In Book 2 of the Diary of a 5th Grade Outlaw series, life is going great for Robin Loxley—until a friend thief comes along and threatens to ruin everything!
After her victory over Nadia, the playground bully, Robin has her old best friend back, plus a whole gang of new friends! But when that Nadia tries to steal away all of the people she holds dear, will Robin be able to keep her band of merry misfits together? Find out in Robin's second illustrated diary—a tell-all about growing up, dealing with bullies, and trying to do what’s right.
It was five years after Gina Loveless earned an MFA from California Institute of the Arts that she realized her mission as an author was to write books that helped all the weird kids of the world feel less alone. When she’s not writing or reading, Gina can be found in Eastern PA, boogying at concerts with her husband, tending to their awesome produce garden, or snuggling with her rescue dog Gerdie.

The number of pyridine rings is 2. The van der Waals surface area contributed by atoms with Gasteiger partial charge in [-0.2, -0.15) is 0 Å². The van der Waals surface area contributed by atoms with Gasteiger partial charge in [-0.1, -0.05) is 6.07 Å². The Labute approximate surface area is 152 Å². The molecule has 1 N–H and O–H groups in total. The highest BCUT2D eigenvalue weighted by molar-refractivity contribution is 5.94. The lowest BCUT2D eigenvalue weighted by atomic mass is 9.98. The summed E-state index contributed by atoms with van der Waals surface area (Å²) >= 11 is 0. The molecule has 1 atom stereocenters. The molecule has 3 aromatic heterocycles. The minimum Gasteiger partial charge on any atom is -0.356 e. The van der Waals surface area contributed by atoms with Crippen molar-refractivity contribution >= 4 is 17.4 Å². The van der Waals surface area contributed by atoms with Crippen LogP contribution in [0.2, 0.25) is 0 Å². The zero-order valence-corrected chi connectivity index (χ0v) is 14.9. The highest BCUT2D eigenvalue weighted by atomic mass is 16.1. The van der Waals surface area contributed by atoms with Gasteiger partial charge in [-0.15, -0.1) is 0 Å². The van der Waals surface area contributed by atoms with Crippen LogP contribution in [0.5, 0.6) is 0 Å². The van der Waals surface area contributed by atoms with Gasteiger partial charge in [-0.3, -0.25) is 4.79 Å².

The book is kind of good (I mean middle-graders would love it). However, the lacks a strong plot. The character-building is good. In short, the novel is fun-filled with colorful illustrations. I would like to thank NetGalley for giving me this wonderful opportunity.
What do you do when someone is stealing your friends? Hopefully you don't go bananas like Robin and embarrass yourself on the playground. This second book in the series was a bit heavy on the "then I did this and then she said this" side of things. The whole "I put my hood on" gesture seems a bit overused as well. Extra points for the "aha" moment at the end when Robin realizes she is more like Nadia than she wants to be. Dun, dun, dun. . . A preview of book #3 was included and I am looking forward to checking it out. Literally. Got it on my Hold list on my library account.